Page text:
• We are sinful. The biggest reason praying is a battle is because of sinful nature.  There is a part of us still that does not want to be near and obey God.  St. Paul says it best: "So I find this law at work: When I want to do good, evil is right there with me. For in my inner being I delight in God's law; but I see another law at work in the members of my body, waging war against the law of my mind and making me a prisoner of the law of sin at work within my members. What a wretched man I am! Who will rescue me from this body of death? Thanks be to God—through Jesus Christ our Lord!" (Romans 7:21–25)

  • We sin. Because we have a sinful nature in us, we sin.  These sins are often "things left undone," including prayer.  It is a sin to live a life of prayerlessness. 

Given these things: how can we win the battle?  How can we become people "of prayer"?  Here's a few short principles that help me.

  • Pray often.  I find the more I pray, the better I am able to do it.  When I've gone through a season of prayerlessness, it is really tough to get back on the wagon.  "For physical training is of some value, but [training in] godliness has value for all things, holding promise for both the present life and the life to come." (1 Timothy 4:8)

  • Be confident in God's powerful help.  One of my life-verses goes like this: "Therefore, my dear friends, as you have always obeyed—not only in my presence, but now much more in my absence—continue to work out your salvation with fear and trembling, for it is God who works in you to will and to act according to his good purpose." (Philippians 2:12–13)  The ONLY hope we have to obey Him is His POWER working in us.  ""I am the vine; you are the branches. If a man remains in me and I in him, he will bear much fruit; apart from me you can do nothing." (John 15:5–6) (See also Galatians 5:16ff; Col 1:28-29; Ps 32:8-9; 2 Pe 1:3).  And Jesus is the ONLY hope we have an against any unseens spiritual forces that work against us in times of prayer. "You, dear children, are from God and have overcome them, because the one who is in you is greater than the one who is in the world." (1 John 4:4)  See also Ephesians 6:10ff for a great study on this!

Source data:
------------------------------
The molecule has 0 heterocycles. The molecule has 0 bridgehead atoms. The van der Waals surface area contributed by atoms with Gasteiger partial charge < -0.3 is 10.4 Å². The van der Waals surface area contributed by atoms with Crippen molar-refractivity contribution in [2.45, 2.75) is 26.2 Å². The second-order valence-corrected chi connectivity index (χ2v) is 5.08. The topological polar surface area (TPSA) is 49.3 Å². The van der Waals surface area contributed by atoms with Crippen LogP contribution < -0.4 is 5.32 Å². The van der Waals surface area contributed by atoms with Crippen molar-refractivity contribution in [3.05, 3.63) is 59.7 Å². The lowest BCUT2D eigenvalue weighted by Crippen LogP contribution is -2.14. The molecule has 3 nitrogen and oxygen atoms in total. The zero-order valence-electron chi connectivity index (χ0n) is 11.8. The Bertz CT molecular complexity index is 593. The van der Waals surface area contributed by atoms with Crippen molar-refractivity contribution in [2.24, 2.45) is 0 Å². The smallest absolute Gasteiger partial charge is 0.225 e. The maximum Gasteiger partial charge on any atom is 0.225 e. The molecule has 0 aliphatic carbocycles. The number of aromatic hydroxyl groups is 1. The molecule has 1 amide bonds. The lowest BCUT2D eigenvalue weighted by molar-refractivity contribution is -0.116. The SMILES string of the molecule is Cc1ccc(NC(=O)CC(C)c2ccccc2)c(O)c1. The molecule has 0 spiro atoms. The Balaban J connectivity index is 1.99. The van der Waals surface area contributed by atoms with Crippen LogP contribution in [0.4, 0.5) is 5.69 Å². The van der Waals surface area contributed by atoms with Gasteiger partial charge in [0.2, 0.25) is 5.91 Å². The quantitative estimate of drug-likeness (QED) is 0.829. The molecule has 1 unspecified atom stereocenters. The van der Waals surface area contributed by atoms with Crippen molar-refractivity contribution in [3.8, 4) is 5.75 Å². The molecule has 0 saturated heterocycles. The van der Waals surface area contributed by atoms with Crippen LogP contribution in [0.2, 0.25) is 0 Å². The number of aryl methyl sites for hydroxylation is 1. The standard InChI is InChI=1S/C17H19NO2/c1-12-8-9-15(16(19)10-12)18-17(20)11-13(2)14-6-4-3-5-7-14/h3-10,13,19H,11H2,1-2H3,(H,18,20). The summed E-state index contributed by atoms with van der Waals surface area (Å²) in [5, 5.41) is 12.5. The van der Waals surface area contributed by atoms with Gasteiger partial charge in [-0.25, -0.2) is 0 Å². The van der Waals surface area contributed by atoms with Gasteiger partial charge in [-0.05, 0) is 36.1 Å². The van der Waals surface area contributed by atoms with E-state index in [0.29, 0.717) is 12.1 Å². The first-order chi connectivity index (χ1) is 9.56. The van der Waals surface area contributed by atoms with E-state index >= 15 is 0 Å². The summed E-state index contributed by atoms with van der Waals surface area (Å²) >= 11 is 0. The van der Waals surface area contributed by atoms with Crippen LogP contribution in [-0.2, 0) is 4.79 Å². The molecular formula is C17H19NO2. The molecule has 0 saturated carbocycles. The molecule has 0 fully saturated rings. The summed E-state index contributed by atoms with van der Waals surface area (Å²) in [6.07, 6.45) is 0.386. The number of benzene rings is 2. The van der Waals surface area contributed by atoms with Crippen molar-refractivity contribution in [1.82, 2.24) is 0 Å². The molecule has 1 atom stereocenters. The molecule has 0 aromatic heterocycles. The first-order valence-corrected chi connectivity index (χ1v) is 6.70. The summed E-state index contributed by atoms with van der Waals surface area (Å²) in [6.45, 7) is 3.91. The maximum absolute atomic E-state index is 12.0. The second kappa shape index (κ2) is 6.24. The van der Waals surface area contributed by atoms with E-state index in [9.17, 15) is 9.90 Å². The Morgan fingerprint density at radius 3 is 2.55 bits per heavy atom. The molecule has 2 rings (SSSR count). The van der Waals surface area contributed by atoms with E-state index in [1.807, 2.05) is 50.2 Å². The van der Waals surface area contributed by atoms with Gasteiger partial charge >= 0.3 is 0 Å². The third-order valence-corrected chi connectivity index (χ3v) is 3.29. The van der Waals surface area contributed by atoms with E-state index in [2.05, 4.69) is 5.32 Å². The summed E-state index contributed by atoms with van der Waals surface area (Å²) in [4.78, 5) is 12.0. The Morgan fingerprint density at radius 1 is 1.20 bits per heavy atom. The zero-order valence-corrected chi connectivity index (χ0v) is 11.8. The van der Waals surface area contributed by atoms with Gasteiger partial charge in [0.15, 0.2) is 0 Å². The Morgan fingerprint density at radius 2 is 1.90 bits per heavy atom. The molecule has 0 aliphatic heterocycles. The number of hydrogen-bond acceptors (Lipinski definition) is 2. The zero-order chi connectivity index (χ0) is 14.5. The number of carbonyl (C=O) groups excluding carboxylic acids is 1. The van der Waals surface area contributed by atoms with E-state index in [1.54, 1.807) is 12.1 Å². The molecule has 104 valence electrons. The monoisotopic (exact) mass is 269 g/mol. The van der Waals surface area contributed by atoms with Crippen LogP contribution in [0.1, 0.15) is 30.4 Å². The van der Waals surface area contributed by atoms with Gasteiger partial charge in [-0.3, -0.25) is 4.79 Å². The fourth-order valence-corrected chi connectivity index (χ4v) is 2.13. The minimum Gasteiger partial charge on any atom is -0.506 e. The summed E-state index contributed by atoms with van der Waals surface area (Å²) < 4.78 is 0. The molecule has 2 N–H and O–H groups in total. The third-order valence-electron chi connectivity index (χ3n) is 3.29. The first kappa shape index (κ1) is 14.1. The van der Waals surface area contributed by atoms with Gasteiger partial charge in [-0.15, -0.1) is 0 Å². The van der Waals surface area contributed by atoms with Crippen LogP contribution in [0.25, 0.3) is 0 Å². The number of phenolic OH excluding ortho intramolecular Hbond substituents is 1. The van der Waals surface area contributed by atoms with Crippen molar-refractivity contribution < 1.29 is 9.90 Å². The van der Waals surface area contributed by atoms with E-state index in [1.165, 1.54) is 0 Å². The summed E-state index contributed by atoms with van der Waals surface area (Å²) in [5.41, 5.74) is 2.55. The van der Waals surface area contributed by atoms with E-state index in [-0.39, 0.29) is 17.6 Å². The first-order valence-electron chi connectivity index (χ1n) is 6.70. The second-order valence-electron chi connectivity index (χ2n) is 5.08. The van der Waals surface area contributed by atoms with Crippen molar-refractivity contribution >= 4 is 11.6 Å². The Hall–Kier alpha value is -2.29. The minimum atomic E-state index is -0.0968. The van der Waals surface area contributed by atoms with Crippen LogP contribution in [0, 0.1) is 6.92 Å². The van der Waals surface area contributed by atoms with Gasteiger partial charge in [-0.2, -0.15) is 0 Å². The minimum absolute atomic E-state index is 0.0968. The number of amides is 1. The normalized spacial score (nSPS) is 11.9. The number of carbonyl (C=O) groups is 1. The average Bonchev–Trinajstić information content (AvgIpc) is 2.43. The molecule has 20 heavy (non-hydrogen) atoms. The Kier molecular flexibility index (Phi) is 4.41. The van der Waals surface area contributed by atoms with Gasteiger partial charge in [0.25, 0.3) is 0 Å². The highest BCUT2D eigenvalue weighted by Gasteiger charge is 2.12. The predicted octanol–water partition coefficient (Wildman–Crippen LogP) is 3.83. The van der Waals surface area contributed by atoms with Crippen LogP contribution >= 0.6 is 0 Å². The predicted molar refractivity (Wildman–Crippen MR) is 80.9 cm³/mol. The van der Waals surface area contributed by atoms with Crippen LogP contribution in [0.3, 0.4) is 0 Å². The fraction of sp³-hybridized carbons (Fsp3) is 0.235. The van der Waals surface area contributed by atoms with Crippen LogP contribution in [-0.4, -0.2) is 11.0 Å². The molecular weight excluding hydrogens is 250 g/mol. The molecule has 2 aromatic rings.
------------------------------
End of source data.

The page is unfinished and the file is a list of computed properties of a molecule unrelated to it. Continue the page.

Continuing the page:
• Be confident in God's love for you even when you fail to pray.  Romans 2:4 illumines one of the great truths about obedience to God: "...God's kindness leads you toward repentance..." (Romans 2:4)  It is because God loves us that we can come back to him even after we've strayed.  And we know He loves us because we know the gospel.  Think about it: If you know someone is going to bite your head off, are you going to admit faults to them?  NO!  We only have courage to admit our weaknesses and faults to those who love us.  Similarly, if you know God loves you (because the gospel tells you so!), when you fall into periods of prayerlessness, you can repent with confidence.  He is ready to receive you back!  His love for you was never based on your goodness and obedience anyway, but on the obedience of Jesus.  "Let us then approach the throne of grace with confidence, so that we may receive mercy and find grace to help us in our time of need." (Hebrews 4:16)